Discussion: Religious Authority
Just about every world religion has an authority figure that presides over the religious institution and interprets and oversees the doctrine. In Christianity, for example, the structure of the religion’s institution has shifted over time and is currently rigidly centralized in some sects while decentralized in others. The related role of religious authority has been particularly contentious and has shifted as the institution itself changed over the centuries. Today, many Christian sects have split from others because of conflicting beliefs in who has authority. In this Discussion, you will compare religious authority and attendant institutions of two religions you have studied in the week’s readings.
To prepare for this Discussion:
Review your course text’s selected readings for this week.
Choose two religious traditions to compare. Be sure one of the traditions is the tradition you selected to focus on in your Final Project.
Consider these questions:
Who is in charge?
Who is allowed a say in religious actions?
Are the religions deeply centralized? Loosely hierarchical?
How does a culture evolve and change if religious institutions govern the values and practices of the culture?
By Day 3
Post a paragraph of your evaluation of religious authority and power in the two religions you chose. In a second paragraph, discuss the idea that if a higher power confers authority and shapes the religious institution, how does this influence the culture that practices the religion? Can people change values in the culture if the religion originally sets the precedence? Support your assertions by making at least 2 references, in proper APA format, to your course readings.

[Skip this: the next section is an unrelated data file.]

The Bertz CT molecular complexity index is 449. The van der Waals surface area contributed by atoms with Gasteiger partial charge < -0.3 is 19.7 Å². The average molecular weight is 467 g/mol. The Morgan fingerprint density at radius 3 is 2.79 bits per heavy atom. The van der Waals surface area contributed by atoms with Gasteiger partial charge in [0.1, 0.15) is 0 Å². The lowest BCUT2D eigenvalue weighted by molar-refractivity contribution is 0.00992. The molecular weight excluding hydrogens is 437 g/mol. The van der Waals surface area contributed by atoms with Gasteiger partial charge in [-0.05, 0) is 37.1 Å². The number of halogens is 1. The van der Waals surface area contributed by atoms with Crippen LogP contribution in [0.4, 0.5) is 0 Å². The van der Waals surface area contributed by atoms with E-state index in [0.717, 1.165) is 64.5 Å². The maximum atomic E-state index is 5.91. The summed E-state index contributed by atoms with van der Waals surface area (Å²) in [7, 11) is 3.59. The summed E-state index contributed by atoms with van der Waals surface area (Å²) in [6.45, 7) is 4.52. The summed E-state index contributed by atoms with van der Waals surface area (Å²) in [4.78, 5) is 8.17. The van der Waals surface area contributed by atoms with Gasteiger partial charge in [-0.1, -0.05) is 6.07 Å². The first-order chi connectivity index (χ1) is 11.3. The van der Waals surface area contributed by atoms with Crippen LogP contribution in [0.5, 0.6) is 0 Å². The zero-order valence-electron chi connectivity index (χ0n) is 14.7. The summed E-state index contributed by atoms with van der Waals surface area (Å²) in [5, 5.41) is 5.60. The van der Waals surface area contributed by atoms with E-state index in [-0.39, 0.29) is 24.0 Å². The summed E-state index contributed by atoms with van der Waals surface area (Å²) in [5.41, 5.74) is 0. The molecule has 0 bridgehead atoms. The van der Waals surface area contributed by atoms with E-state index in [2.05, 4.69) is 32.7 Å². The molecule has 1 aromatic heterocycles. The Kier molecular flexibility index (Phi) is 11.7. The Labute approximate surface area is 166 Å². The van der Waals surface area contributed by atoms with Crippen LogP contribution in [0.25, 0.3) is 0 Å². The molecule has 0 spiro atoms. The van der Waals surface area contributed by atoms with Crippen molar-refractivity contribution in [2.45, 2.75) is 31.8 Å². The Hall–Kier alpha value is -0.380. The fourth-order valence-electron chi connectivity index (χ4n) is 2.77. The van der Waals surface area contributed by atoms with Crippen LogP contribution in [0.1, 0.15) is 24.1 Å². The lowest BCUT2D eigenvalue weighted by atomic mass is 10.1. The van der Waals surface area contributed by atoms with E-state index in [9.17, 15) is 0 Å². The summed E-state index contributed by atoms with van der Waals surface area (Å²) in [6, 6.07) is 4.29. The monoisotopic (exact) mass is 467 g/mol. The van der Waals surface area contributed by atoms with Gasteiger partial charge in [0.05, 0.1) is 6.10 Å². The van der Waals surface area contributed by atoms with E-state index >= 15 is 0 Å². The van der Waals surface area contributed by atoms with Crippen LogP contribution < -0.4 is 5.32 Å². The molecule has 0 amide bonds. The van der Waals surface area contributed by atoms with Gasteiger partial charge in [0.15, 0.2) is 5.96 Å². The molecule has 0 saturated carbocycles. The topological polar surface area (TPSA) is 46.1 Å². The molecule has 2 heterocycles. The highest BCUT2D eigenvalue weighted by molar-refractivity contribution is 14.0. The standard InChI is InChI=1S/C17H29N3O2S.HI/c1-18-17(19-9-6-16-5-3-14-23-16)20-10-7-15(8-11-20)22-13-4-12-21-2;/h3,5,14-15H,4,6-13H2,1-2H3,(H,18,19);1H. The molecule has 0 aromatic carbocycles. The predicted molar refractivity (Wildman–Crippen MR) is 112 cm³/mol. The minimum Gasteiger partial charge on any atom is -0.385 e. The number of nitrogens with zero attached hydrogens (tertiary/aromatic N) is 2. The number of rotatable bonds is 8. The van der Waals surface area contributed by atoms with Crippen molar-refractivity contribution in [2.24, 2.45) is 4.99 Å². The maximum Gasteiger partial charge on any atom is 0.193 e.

Be sure to support your ideas by connecting them to the week’s Learning Resources or something you have read, heard, seen, or experienced.
Kurtz, L. R. (2016). Gods in the global village: The world’s religions in sociological perspective (4th ed.). Thousand Oaks, CA: Sage.
Chapter 1, “Religious Life in the Global Village”“Religious Rituals” (pp. 30–42)
Chapter 2, “A Sociological Tour: Turning East”“Hindu Rituals” (pp. 62–67)
“Buddhist Rituals” (pp. 74–75)
Chapter 3, “The Tour: Western Religions—Judaism, Christianity, and Islam”“Jewish Ritual” (pp. 99–101)
“Christian Rituals” (pp. 106–108)
Chapter 4, “Indigenous Religions”“Indigenous Rituals” (pp. 141–150)